Jump to ContentJump to Main Navigation
Environmental AestheticsCrossing Divides and Breaking Ground$
Users without a subscription are not able to see the full content.

Martin Drenthen and Jozef Keulartz

Print publication date: 2014

Print ISBN-13: 9780823254491

Published to Fordham Scholarship Online: September 2014

DOI: 10.5422/fordham/9780823254491.001.0001

Show Summary Details
Page of

PRINTED FROM FORDHAM SCHOLARSHIP ONLINE (www.fordham.universitypressscholarship.com). (c) Copyright Fordham University Press, 2017. All Rights Reserved. Under the terms of the licence agreement, an individual user may print out a PDF of a single chapter of a monograph in FSO for personal use (for details see http://www.fordham.universitypressscholarship.com/page/privacy-policy).date: 23 November 2017

Thinking Like a Mall

Thinking Like a Mall

Chapter:
(p.174) Chapter 11 Thinking Like a Mall
Source:
Environmental Aesthetics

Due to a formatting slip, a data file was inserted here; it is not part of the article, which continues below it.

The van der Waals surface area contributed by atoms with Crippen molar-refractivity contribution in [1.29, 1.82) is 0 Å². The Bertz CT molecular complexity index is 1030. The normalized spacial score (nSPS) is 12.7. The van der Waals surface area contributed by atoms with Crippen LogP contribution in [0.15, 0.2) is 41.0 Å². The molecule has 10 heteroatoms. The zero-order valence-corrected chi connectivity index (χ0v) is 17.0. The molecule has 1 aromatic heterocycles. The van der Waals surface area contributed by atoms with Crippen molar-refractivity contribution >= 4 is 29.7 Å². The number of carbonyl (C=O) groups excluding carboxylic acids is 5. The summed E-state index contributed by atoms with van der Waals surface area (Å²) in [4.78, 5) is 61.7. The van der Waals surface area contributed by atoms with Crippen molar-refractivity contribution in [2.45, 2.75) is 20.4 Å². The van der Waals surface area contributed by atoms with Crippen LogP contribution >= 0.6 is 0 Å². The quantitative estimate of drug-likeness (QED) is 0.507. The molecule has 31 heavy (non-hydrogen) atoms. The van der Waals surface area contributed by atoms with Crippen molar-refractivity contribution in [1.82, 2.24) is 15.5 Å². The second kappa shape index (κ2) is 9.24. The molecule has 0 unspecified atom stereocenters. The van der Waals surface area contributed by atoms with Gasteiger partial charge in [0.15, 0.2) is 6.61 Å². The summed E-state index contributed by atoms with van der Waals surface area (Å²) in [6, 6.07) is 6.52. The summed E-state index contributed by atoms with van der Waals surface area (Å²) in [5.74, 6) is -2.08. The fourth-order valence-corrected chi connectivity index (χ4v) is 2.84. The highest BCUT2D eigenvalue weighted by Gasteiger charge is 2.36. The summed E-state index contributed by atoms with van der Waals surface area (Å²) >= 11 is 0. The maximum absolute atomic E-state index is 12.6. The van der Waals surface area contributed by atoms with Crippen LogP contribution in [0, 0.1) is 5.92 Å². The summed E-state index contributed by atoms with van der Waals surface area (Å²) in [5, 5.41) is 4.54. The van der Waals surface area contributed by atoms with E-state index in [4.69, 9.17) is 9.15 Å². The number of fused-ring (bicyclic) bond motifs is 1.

Author(s):

Steven Vogel

Publisher:
Fordham University Press
DOI:10.5422/fordham/9780823254491.003.0012

Steven Vogel examines the history of the City Center Mall in Columbus, Ohio, asking whether the same sorts of consideration that led Aldo Leopold to call for humans to “think like a mountain” might suggest that we should also learn to think like a mall. The moral considerability of natural entities such as mountains is often claimed to derive from their autonomy or independence from human beings. But, Vogel claims, malls too exhibit autonomy, as do all humanly built structures. The commercial failure of City Center itself shows this, revealing it to have been subject to an ecology of commerce that escaped human understanding and prediction. Human artifacts, Vogel concludes, are as marked by “otherness” from humans as so-called natural objects are; we cannot “identify” with our artifacts, we do not “see ourselves reflected” in them, they do not exist on the other side of an ontological divide from natural entities. We live in one world, not two; if we are to let mountains be, we should let malls be as well.

Keywords:   City Center Mall Columbus, Aldo Leopold, Autonomy, Human Artifacts, Ontological Divide

Fordham Scholarship Online requires a subscription or purchase to access the full text of books within the service. Public users can however freely search the site and view the abstracts and keywords for each book and chapter.

Please, subscribe or login to access full text content.

If you think you should have access to this title, please contact your librarian.

To troubleshoot, please check our FAQs , and if you can't find the answer there, please contact us .